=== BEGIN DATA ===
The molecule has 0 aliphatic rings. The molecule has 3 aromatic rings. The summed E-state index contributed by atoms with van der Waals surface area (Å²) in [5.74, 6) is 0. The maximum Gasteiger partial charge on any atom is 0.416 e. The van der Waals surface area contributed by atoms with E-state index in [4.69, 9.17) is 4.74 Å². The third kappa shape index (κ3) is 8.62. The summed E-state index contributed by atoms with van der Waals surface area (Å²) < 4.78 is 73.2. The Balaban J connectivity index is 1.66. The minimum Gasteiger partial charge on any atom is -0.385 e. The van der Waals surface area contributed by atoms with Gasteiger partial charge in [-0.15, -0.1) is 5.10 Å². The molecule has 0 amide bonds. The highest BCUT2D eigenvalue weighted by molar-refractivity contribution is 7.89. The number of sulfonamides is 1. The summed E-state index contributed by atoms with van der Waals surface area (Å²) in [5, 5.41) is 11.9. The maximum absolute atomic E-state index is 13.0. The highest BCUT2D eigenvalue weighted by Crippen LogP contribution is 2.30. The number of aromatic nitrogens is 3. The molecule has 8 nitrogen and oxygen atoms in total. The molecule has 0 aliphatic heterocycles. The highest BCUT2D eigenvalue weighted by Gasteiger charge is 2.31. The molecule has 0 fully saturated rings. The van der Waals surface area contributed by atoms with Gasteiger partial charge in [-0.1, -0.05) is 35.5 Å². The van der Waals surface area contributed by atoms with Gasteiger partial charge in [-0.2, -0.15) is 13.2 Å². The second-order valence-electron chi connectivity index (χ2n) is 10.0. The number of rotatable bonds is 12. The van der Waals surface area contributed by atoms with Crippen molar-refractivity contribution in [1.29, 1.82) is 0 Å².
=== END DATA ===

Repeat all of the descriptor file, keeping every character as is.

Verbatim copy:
The molecule has 0 aliphatic rings. The molecule has 3 aromatic rings. The summed E-state index contributed by atoms with van der Waals surface area (Å²) in [5.74, 6) is 0. The maximum Gasteiger partial charge on any atom is 0.416 e. The van der Waals surface area contributed by atoms with E-state index in [4.69, 9.17) is 4.74 Å². The third kappa shape index (κ3) is 8.62. The summed E-state index contributed by atoms with van der Waals surface area (Å²) < 4.78 is 73.2. The Balaban J connectivity index is 1.66. The minimum Gasteiger partial charge on any atom is -0.385 e. The van der Waals surface area contributed by atoms with Gasteiger partial charge in [-0.15, -0.1) is 5.10 Å². The molecule has 0 amide bonds. The highest BCUT2D eigenvalue weighted by molar-refractivity contribution is 7.89. The number of sulfonamides is 1. The summed E-state index contributed by atoms with van der Waals surface area (Å²) in [5, 5.41) is 11.9. The maximum absolute atomic E-state index is 13.0. The highest BCUT2D eigenvalue weighted by Crippen LogP contribution is 2.30. The number of aromatic nitrogens is 3. The molecule has 8 nitrogen and oxygen atoms in total. The molecule has 0 aliphatic heterocycles. The highest BCUT2D eigenvalue weighted by Gasteiger charge is 2.31. The molecule has 0 fully saturated rings. The van der Waals surface area contributed by atoms with Gasteiger partial charge in [-0.1, -0.05) is 35.5 Å². The van der Waals surface area contributed by atoms with Gasteiger partial charge in [-0.2, -0.15) is 13.2 Å². The second-order valence-electron chi connectivity index (χ2n) is 10.0. The number of rotatable bonds is 12. The van der Waals surface area contributed by atoms with Crippen molar-refractivity contribution in [1.29, 1.82) is 0 Å².